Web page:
Last week, Erskine Bowles and Alan Simpson, co-chairs of President Obama’s National Commission on Fiscal Responsibility and Reform, offered a preliminary plan to reduce government debt that gives tax cuts to the wealthy and cuts entitlements. Progressive response to the Bowles-Simpson proposal has been highly negative. On November 16, Rep. Jan Schakowsky, also a member of the Commission, offered a counter to the Bowles-Simpson plan that doesn’t rest on the backs of the middle and working classes. In a statement on her website Congresswoman Schakowsky said:
The President’s Fiscal Commission has been given a concrete goal: to achieve primary budget balance in 2015, ensuring that all spending is paid for except for interest on the national debt. Last week, co-chairs Erskine Bowles and Alan Simpson laid out their plan, which they presented to the Commission and to the public. Their proposal would have serious consequences for lower and middle class Americans, and that is why I cannot support it.
I am releasing my own plan today because I believe that there is a better way to achieve our goal – one that protects the poor and the middle-class.
Lower and middle class Americans did not cause the deficit.
Just ten years ago the federal budget was generating a surplus as far as the eye could see. That surplus was turned into a deficit due to massive tax cuts – mainly to wealthy Americans; two wars paid for by borrowed money; and a major recession caused by the recklessness of the big Wall Street banks.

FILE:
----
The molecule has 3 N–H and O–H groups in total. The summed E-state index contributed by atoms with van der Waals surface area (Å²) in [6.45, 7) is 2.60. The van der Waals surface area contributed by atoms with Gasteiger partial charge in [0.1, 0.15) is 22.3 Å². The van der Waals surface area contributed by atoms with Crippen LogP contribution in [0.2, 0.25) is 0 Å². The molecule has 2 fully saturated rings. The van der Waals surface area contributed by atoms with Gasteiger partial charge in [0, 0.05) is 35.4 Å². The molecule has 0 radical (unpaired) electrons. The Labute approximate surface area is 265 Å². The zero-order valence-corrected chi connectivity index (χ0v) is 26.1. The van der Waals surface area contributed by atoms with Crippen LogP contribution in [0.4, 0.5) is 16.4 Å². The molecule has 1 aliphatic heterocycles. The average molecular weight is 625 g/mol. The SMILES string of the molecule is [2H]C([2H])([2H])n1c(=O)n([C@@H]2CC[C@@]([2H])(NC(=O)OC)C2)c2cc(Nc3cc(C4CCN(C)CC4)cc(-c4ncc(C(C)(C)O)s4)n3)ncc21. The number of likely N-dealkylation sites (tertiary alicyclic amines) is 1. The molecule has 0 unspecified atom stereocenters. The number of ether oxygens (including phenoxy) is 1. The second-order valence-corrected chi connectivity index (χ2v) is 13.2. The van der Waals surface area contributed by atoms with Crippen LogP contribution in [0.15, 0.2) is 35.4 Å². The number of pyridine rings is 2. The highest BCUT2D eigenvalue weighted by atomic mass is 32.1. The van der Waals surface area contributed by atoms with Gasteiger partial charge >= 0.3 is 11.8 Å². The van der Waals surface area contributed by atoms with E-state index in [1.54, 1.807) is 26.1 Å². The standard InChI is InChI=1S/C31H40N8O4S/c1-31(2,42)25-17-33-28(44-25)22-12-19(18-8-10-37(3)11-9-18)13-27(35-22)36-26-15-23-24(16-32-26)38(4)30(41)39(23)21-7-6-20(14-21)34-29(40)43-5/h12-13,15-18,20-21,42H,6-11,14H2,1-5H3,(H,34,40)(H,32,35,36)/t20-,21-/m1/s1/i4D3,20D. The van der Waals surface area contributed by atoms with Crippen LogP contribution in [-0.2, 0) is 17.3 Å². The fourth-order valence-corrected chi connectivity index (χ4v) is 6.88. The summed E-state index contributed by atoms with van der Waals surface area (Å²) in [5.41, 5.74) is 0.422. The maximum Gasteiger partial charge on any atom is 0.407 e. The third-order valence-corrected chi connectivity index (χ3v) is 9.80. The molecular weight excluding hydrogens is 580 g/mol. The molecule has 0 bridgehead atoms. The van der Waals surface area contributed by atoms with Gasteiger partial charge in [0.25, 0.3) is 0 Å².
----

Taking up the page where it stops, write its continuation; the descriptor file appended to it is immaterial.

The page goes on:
Over the last decade the incomes of middle class Americans have actually shrunk, while those of the wealthiest two percent of the population have exploded.
The middle class did not benefit from the Republican economic policies that led to the current deficit – they were the victims – they should not be called upon to pick up the tab.
Fixing the Federal deficit is not an end in itself. The goal of budget policy should be to assure long-term, widely shared economic growth. Economic growth is not just good for businesses and families – it will reduce the deficit. Sustained, long-term economic growth requires that we end the trend of concentrating more and more wealth in the hands of the rich and less and less in the hands of a middle class that can then afford to buy the products and services that will sustain economic growth.
The proposals included in this plan are aimed at bringing the federal deficit under control using policies that will put Americans back to work and strengthen middle class incomes: the foundation of long-term economic growth.
Schakowsky’s proposal would reduce the deficit by $427.75 billion in 2015, without raising taxes on middle-class Americans or making cuts to federal expenditures that benefit them. Her proposal is made up of five key elements.The following summary is from her website:
1) Increased economic stimulus to spur growth in the immediate term
- Provide $200 billion to invest over the next two years in measures to create jobs and spur economic growth, including passing the Local Jobs for America Act; and funding for education and law enforcement; Unemployment Insurance, Federal Medical Assistance Percentages (FMAP) and Supplemental Nutrition Assistance Program extensions; and infrastructure.